Savings accounts hardly yield anything. If you want to get more money, you can consider investing your money. Here are 10 rules to follow and make a success out of your investment;

1. Define the risk

  • Taking more risks means more chance of a higher return in the long term. But then you must be able to withstand losses.
  • A more risky investment usually has more ups and downs than a safer investment.
  • Have your investor profile drawn up by a professional. Choose a bank that uses a management model that is dynamic and unique for each client.

2. Define your investment horizon

  • Keep in mind your age, but also the question when you need your money at the latest.
  • Do not make risky investments if you need the money in the short term. The longer your investment horizon, the more space you have to absorb fluctuations.
  • If your investments performed better than expected in the short term, you can in some cases sell earlier than expected. An investment horizon is purely intended as a guideline.

3. Do not put all your eggs in one basket

Spread your money over various savings and investment products.

A defensive investor best invests 90% in safe investments (such as savings accounts, government bonds ). The remaining 10% can be used for investments with more risk and (normally) more likely to generate a higher long-term return. A less defensive investor will hold a higher percentage of risky products (such as shares), but never 100%.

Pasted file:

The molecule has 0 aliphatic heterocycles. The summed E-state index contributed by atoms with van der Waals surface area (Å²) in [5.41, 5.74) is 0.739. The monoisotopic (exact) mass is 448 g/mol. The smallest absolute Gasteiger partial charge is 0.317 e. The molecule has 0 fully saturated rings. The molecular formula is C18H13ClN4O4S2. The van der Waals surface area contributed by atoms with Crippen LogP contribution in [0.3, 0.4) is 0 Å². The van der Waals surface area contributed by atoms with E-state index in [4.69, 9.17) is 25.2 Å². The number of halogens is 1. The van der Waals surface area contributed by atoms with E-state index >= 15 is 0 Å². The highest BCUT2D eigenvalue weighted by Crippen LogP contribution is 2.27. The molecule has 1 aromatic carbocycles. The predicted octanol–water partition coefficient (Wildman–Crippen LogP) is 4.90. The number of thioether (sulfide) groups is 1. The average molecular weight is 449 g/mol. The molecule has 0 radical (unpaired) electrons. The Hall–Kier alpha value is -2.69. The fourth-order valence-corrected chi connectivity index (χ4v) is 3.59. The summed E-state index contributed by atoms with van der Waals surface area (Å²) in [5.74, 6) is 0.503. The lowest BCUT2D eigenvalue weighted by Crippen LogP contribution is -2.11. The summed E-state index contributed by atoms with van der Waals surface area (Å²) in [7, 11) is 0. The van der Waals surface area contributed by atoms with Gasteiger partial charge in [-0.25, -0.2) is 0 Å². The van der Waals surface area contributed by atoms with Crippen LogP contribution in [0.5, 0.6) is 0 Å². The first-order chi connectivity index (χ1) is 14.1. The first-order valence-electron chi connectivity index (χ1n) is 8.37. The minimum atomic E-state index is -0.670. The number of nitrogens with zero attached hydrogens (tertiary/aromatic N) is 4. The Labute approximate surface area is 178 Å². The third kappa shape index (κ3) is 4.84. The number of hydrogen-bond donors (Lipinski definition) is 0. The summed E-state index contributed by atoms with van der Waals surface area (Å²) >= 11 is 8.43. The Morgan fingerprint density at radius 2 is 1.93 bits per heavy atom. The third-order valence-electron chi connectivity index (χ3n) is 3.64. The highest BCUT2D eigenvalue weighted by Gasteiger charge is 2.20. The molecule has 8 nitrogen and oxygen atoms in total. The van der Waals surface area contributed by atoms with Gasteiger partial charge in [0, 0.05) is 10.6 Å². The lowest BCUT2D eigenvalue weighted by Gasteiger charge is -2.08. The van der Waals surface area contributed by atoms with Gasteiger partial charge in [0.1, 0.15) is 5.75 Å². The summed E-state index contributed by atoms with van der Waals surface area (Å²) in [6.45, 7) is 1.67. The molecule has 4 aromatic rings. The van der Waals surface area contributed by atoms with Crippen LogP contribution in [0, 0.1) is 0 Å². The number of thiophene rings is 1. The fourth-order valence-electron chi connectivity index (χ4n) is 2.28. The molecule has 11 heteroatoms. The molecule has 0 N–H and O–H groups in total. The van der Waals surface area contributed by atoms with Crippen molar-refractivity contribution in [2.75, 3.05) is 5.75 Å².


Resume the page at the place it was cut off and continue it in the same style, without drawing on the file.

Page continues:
If your portfolio is small, or if you do not have the time or knowledge to manage it yourself, you can buy a mixed fund or roof fund. This type of fund invests in a diversified manner, so that your portfolio is also spread out.

4. Do not do market timing but buy piece by piece

Do not just spread the risk, but also spread over time. If there is a price correction then you buy at a lower market price at that time, so that your overall purchase price decreases. This way you can benefit more quickly from a price recovery.

5. Avoid useless costs

For most of the  funds that some Bank offers, you  may end up paying 0% entry and exit costs. For  some bonds on the secondary market you pay only 0.50% brokerage costs. Do research to see where you can reduce costs.

6. Be critical

Newspapers, friends, acquaintances, your house banker: if they recommend an investment that is too good to be true, it is usually not true. Always weigh yourself whether the product meets your objectives, and view the alternatives.

7. Do your homework very well

If you know nothing for example  about the stock exchange or investment products, then read a few books about it. Search the internet or follow a course. For example, choose a mixed investment fund in the first instance. That way you hardly have to follow the investment market yourself, the fund manager does this for you.

What applies to investments in general also applies to specific investments:

  • Know what you are buying: the sector, the company. If you do not understand anything, stay away.
  • Read the financial reports on the investments in your portfolio regularly, analyze the competitive position and future trends.

8. Track your investments

Keep buying prices, dividends and interest. Only in this way can you know whether (and which) investments really make a profit. Some Banks  can  help you monitor the growth of your assets with user-friendly tools (Online Portfolio Manager), make smart decisions and choose the best products.

9. Keep your head cool

Do not get started if an investment does not initially do what you expect, but also be prepared to take a loss. Do not let your decision be determined by fear (if the rates fall) or by greed (if the rates rise). In the short term there can be a considerable correction on the financial markets, but the long-term investor has the time on his side (if he has done his homework).